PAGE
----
Walking from the towns of Buonconvento to Montalcino as part of a weeklong trek through Tuscany...
Walking from the towns of Buonconvento to Montalcino as part of a weeklong trek through Tuscany, I was faced with a tough decision.
How many bottles of wine could I reasonably carry in my daypack?
The road that led to this quandary had passed right by the Caparzo winery – so naturally, we stopped in for a sample.
Now I weighed the taste of the award-winning Brunello against the realities of being only midway through our 9-mile (14.5-kilometer) walkon a warm day: A grueling ascent up a steep grade to Montalcino still lay ahead.
I opted to carry only one bottle. Once it was packed away, we topped up our water and continued on, past rolling vineyards and along a short stretch of the Via Francigena, an ancient pilgrim route running from France to Rome.
It was another typical day on our self-guided trip walking from town-to-town in Tuscany’s Val d’Orcia. If we could avoid encountering vipers and wild boar, we had nary a care in the world.
My husband and I had booked the tour through Girosole, which specializes in customized Italian walking tours and conveniently has a U.S. office. Because the trips are private, we got to pick the departure date and duration. We opted for seven nights in five towns. On the other two days we were shuttled in one direction and walked in the other.
They handled all the logistics: hotel reservations, shuttles to and from the train, baggage transfers, detailed walking directions and even a cellphone for emergencies.
Our responsibilities were few. We only needed to have our bags packed by 9 a.m., bring enough water, and try not to lose the directions. (After dropping them once on the roadside, I took a picture of them each day with my iPhone as a backup.)
Otherwise, we were free to walk and sightsee at our own pace. The directions, while not infallible, were very specific, referencing distances, landmarks, topography and the occasional marker from the Italian alpine club.
They also included useful tidbits like the amount of shade, the availability of water, the locations of bathrooms and whether neighborhood dogs were friendly.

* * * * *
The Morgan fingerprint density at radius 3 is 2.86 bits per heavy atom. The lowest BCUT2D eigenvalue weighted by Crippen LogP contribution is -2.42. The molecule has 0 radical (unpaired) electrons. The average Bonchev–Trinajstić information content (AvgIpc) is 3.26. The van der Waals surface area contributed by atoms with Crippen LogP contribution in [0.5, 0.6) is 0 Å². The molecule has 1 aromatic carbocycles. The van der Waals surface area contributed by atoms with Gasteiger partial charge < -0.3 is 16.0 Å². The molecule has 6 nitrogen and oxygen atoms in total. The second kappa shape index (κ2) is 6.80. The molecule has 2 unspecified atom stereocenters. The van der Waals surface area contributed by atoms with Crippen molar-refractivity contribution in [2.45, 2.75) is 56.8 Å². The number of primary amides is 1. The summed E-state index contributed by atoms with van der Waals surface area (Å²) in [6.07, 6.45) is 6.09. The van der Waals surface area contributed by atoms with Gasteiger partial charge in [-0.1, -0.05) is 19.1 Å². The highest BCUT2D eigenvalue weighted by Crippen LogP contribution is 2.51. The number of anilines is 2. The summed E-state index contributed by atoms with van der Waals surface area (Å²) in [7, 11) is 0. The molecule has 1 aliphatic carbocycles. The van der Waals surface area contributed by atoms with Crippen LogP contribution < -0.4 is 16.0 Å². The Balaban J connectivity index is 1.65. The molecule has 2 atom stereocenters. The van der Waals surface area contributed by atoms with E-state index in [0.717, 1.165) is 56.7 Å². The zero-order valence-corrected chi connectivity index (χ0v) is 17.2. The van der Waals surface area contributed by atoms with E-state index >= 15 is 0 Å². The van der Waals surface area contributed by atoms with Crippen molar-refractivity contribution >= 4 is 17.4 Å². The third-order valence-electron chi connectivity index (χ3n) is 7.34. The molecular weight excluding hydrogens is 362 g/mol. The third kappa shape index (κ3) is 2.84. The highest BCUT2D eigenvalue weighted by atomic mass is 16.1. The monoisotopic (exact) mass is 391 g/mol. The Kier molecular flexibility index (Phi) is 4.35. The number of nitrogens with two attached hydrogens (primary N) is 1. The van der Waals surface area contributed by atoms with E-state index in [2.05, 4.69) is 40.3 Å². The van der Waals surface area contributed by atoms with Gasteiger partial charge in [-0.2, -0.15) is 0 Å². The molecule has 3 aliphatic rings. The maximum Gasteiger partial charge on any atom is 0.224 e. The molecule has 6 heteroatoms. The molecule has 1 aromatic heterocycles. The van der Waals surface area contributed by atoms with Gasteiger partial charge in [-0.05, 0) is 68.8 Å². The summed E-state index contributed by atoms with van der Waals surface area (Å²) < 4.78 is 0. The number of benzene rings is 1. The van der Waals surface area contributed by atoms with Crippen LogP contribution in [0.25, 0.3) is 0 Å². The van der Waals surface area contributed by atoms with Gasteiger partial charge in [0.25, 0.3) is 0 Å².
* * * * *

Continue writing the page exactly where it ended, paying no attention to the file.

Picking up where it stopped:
The landscape – with large farmhouses and borders of cypress trees – often seemed familiar, immortalized in countless paintings during the Renaissance by artists from the Sienese School.
Ten years ago, the Val d’Orcia, about 25 miles (40 kilometers) south of Siena, was named a UNESCO World Heritage site, chosen for its artistic influence, and its association with the utopian ideals of sustainable rural development.
Often we walked on dirt roads around vineyards or while watching a lone tractor traverse a wheat field. Some days we passed through the forest where unseen wild boar left hoof prints on muddy paths. We visited two monasteries and skirted one truffle reserve. Other travelers were few.
Most days we covered about 8 miles (13 kilometers) with an average elevation gain of 1,200 feet (365 meters). We’d generally pass through the gates of the next walled town in the afternoon, just as the buses with the hordes of day-trippers from Siena and Florence were leaving.
That was ideal. Although the hill towns thrive on tourism, it was nice to move beyond the cheese, wine and souvenir shops and explore their historic fortifications (including spectacular views from the ramparts in Montalcino), small museums (like the mansion of the Piccolomini clan in Pienza) and beautiful churches.
We were fortunate to catch the start of the annual Festival of Barbarossa in San Quirico d’Orcia, held each June, in which the town’s four quarters re-enact a 12th century competition with flag and archery contests.
Adding to the ambiance in San Quirico was the discovery that our room at the hotel Palazzo del Capitano had a turret that afforded great sweeping views.
When booking the tour, we had a choice of three levels of hotels and opted for the middle, somewhere between standard and luxury. All of the hotels we stayed in were welcoming, clean and comfortable.
Our bags were always waiting in our room, giving us plenty of time to clean up and explore the town before choosing where to have that night’s sumptuous dinner.
Being Tuscany, the food was fabulous, often featuring dishes made from local truffles, pecorino or cinghiale – wild boar.
Still, our most memorable meal was in the dining room at La Cisterna nel Borgo hotel, overlooking the well-preserved medieval piazza in the town of Rocca d’Orcia. It featured innovative dishes created from recipes and spices collected by the proprietors when they travel the world in the offseason.
For wine, there was no place like Montepulciano, where restaurants like La Bottega del Nobile boasted as many as 60 local offerings by the glass. The famous city is often associated with the Val d’Orcia and was a stop on our trip, even though it sits in a neighboring territory.
And that bottle of Brunello? It was exquisite. But I was glad I had decided to carry only one, because it turned out that the winery shipped. So many months later, with a case in my basement, I’m still enjoying the fruits of my trip.